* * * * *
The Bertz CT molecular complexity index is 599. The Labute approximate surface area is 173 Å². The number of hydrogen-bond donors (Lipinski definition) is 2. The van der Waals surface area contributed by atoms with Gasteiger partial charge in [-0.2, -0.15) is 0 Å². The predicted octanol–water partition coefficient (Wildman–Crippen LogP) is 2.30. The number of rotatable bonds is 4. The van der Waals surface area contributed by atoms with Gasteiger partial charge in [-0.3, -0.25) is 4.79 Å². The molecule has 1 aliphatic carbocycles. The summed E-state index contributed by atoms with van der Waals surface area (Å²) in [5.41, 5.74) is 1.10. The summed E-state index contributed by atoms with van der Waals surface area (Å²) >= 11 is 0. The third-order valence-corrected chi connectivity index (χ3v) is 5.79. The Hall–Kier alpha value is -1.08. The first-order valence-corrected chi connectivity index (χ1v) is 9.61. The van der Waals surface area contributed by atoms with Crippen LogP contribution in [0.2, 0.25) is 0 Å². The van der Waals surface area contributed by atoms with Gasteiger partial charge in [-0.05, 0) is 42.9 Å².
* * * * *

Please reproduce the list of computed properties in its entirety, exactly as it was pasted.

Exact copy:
The Bertz CT molecular complexity index is 599. The Labute approximate surface area is 173 Å². The number of hydrogen-bond donors (Lipinski definition) is 2. The van der Waals surface area contributed by atoms with Gasteiger partial charge in [-0.2, -0.15) is 0 Å². The predicted octanol–water partition coefficient (Wildman–Crippen LogP) is 2.30. The number of rotatable bonds is 4. The van der Waals surface area contributed by atoms with Gasteiger partial charge in [-0.3, -0.25) is 4.79 Å². The molecule has 1 aliphatic carbocycles. The summed E-state index contributed by atoms with van der Waals surface area (Å²) in [5.41, 5.74) is 1.10. The summed E-state index contributed by atoms with van der Waals surface area (Å²) >= 11 is 0. The third-order valence-corrected chi connectivity index (χ3v) is 5.79. The Hall–Kier alpha value is -1.08. The first-order valence-corrected chi connectivity index (χ1v) is 9.61. The van der Waals surface area contributed by atoms with Crippen LogP contribution in [0.2, 0.25) is 0 Å². The van der Waals surface area contributed by atoms with Gasteiger partial charge in [-0.05, 0) is 42.9 Å².